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* News Release *
Wednesday, September 22, 1999
For Immediate Release


The Butler County Engineer's Office reports that restoration of the historic Black Covered Bridge is nearly complete. Crews reconstructed the two trusses, refurbished the siding and flooring, replaced numerous support beams, and installed a new roof with cedar shingles.

"All that's left is to build a new approach on the Corso Road side and shore up the pier a bit," said Butler County Engineer Dean Foster. "The existing ramp leading up to the bridge is steep so we will reduce the slope by extending the ramp outward. Work on the pier should proceed rapidly since water in the creek bed is very low right now." The Oxford Museum Association will landscape around the bridge in the Spring after which they plan to hold a dedication ceremony.

The County Engineer was pleased with the way the project has turned out. "I'd like to commend everyone involved for helping to preserve this historic treasure --- the Save Our Span Committee, Oxford Museum Association, the contractor W.M. Brode, and our BCEO staff. It has turned out to be an excellent project."

Work to rehabilitate the Oxford Township bridge began in mid-1997 when the Brode Company of Newcomerstown, Ohio was awarded the construction contract. Restoration efforts took longer than expected due to unforeseen damage and difficulty obtaining the special lumber that was required.

Only a few mills, all located in the South, produce the special cut of lumber needed to restore the bridge. Logging efforts were severely inhibited by heavy rains and soggy ground last year at the Louisiana mill selected to cut the order. Ant and termite infestations, dry rot, and damage from fire were also discovered during construction. This damage could not be detected until the actual bridge members were taken apart. Butler County Commissioners approved payments to cover the additional work.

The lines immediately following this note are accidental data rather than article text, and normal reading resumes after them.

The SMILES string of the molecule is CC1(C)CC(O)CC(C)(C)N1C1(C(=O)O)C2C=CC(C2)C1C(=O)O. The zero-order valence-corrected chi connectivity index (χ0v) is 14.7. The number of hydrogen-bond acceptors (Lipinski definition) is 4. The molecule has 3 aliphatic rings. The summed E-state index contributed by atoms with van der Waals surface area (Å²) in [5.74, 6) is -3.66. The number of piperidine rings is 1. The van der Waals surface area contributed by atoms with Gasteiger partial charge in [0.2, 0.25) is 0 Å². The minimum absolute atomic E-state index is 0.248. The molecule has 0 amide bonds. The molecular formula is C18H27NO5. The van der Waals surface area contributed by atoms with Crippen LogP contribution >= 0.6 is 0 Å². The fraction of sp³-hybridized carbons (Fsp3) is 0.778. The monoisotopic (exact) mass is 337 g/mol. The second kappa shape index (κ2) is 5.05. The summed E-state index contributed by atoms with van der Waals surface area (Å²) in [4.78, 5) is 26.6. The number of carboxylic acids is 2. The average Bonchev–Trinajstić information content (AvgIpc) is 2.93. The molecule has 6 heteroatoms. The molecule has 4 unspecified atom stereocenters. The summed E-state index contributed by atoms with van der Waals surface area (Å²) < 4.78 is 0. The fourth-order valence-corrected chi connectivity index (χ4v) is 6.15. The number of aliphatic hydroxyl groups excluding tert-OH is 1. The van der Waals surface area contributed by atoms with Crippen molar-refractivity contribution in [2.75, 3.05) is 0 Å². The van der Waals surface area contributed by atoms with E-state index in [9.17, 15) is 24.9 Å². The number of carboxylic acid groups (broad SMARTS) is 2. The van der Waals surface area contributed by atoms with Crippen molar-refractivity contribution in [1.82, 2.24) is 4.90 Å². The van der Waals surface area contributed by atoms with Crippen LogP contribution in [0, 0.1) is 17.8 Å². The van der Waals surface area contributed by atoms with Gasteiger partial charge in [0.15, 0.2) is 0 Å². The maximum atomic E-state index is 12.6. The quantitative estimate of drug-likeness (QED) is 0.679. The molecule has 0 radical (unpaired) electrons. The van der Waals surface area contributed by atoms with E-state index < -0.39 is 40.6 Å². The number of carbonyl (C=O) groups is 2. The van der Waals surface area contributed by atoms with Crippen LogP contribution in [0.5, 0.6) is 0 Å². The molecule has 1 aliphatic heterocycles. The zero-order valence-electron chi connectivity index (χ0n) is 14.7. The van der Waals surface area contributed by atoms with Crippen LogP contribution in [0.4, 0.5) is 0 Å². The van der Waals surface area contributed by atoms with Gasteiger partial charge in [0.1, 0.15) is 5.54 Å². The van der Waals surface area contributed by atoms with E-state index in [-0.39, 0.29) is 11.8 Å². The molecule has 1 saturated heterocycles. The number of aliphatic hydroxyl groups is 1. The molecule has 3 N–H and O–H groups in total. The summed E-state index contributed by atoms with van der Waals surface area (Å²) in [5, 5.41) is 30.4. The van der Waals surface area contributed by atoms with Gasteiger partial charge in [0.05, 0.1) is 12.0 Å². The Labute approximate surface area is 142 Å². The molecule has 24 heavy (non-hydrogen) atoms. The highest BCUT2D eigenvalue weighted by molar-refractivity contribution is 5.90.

Historical Review

Built in 1870 and named Pugh's Mill Bridge, it was originally one of 25 covered bridges in Butler County. Now known as the Black Bridge, it one of only two remaining covered bridges in Butler County and is listed on the National Register of Historic Places. The 206 foot bridge crossing Four Mile Creek is a Long Truss bridge, utilizing a truss design patented in the 1830s by Colonel Stephen H. Long.

It was closed to vehicular traffic in the early 1950s when State Route 732 was improved and rerouted adjacent to the bridge. The structure was eventually closed to pedestrians in 1976 due to its increasingly unstable condition. Though various restoration efforts were ongoing since 1973 with the help of the Oxford Museum Association, by the early 1990s major rehabilitation would be required to save the structure from eventual collapse.

The Butler County Engineer's Office began design and engineering and applied for a grant to help pay for the project. In December 1996, a $226,800 grant was officially received from ODOT's Transportation Enhancement Activities program and construction plans were underway. Another $200,000 grant was received in 1998, and the Oxford Museum Association also raised matching funds to help pay for the $750,000 project.

Photos of Rehabilitation Progress and the Completed Project

Photo 1: Covered Bridge rehab: After removal of old siding and roof
Photo 2: Covered Bridge rehab: Close-up of skeleton bridge
Photo 3: Covered Bridge rehab: Setting of falsework
Photo 4: Covered Bridge rehab: Dry rot damage
Photo 5: Covered Bridge rehab: Roof truss placement
Photo 6: Covered Bridge rehab: Rail installation
Photo 7: Covered Bridge rehab: Work inside bridge
Photo 8: Covered Bridge rehab: General outside view
Photo 9: Covered Bridge rehab: Siding installation
Photo 10: Covered Bridge rehab: Rooftop view of shingle installation
Photo 11: Covered Bridge rehab: Staining
Photo 12: Covered Bridge restoration complete
Photo 13: Covered Bridge restoration complete
Photo 14: Covered Bridge restoration complete
Photo 15: Covered Bridge restoration complete

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